The Fed Should Not Pay Interest on Reserve Deposits

Reserve deposits should remain non-interest-bearing. Once the authorities bend to the “bank lobby,” or to any other force, and pay interest on reserve deposits (as they have in the United States since late 2008),4 then the asset’s special monetary services (super-money qualities) fade away at the margin (of holdings which in total are larger than when they are non-interest bearing). (The services are still valuable intra-marginally, but individuals extend their holdings to gain interest income up until the point where this is the whole benefit received from additions.) That damages the monetary system. 

The power of changes in the supply of base money to directly influence the economy and ultimately prices requires that these changes give rise to an excess or shortage of monetary services at the margin; individuals respond to the “mental discomfort” of such imbalance by adapting their planned spending (up in the case of excess, down in shortage). That power is feeble at best when monetary services at the margin are negligible.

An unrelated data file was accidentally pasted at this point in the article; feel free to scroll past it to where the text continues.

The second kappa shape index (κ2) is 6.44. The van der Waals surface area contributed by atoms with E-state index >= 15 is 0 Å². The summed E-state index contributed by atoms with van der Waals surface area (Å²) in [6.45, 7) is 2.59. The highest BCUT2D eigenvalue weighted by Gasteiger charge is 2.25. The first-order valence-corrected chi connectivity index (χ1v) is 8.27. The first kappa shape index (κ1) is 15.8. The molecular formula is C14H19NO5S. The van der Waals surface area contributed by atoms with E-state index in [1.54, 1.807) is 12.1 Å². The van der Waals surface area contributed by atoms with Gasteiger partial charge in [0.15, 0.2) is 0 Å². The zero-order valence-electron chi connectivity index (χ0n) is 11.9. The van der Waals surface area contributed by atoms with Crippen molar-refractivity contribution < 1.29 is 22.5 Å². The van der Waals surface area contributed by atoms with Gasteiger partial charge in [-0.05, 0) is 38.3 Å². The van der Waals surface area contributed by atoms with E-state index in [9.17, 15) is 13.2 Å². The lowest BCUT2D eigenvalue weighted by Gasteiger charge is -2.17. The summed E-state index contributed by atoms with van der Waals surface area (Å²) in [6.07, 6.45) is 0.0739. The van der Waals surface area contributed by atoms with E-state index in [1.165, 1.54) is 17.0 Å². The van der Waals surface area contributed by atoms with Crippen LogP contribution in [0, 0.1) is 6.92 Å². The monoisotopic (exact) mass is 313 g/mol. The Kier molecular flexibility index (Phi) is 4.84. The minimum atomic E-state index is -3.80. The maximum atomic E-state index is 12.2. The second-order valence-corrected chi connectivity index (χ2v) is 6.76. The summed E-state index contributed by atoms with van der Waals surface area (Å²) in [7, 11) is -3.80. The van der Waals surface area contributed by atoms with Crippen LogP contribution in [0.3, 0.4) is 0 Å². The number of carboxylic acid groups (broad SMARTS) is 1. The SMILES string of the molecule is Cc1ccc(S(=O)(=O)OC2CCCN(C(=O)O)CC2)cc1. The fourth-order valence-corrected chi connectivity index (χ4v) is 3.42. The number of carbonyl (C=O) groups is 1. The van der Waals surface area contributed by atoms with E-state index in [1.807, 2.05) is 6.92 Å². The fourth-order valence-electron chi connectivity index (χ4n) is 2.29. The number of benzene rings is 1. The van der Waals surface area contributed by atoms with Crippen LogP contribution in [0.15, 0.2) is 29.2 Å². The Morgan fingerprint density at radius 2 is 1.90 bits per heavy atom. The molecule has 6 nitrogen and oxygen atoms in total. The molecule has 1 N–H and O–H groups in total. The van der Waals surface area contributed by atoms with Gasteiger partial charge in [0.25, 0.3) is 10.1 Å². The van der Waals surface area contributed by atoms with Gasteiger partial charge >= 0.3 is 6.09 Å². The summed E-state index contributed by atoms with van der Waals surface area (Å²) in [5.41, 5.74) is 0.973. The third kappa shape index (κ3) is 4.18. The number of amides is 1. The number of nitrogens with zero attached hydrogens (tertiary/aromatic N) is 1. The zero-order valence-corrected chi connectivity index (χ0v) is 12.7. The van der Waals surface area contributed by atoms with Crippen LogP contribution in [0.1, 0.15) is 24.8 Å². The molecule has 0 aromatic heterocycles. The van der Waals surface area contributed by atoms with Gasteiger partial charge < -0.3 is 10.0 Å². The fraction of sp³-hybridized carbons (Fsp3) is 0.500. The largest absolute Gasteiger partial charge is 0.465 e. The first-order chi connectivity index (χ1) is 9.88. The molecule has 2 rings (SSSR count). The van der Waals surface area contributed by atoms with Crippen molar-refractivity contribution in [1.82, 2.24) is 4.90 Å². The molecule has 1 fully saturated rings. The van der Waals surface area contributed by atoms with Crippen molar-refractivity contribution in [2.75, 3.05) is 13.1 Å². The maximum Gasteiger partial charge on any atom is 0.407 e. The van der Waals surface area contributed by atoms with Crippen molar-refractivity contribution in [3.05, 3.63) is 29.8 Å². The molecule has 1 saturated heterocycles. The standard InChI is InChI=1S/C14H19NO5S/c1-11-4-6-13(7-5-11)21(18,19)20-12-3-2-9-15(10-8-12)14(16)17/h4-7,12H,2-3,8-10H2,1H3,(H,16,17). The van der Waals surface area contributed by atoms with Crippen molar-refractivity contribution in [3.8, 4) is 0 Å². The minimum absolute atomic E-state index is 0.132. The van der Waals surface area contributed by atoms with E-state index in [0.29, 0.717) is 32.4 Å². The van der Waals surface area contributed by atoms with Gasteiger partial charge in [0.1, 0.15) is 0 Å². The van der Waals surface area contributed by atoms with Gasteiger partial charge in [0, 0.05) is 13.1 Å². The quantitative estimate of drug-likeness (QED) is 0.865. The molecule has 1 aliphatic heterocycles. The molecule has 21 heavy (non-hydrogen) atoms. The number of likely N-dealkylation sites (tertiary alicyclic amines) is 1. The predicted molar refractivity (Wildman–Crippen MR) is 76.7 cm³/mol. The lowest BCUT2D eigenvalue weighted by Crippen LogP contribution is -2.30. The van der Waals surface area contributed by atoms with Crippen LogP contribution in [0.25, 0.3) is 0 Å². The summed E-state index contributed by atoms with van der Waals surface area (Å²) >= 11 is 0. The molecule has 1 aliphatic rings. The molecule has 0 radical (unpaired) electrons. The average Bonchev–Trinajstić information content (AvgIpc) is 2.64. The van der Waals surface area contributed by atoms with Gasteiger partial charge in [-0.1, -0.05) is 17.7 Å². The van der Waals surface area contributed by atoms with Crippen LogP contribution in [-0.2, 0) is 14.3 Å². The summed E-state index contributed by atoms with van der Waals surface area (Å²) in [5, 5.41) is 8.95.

Paying interest on reserve deposits causes banks and others to demand much more of these assets than they otherwise would, but not as essential instant liquidity and safety providers. Instead, reserve deposits become a form of government debt highly substitutable with other interest-paying government debt. The interplay of demand and supply for interest-rate paying reserve deposits (where the rate is fixed by the Fed) with its main influence on tiny rate spreads between T-bills and reserve deposits, cannot keep the purchasing power of money constant in the long run.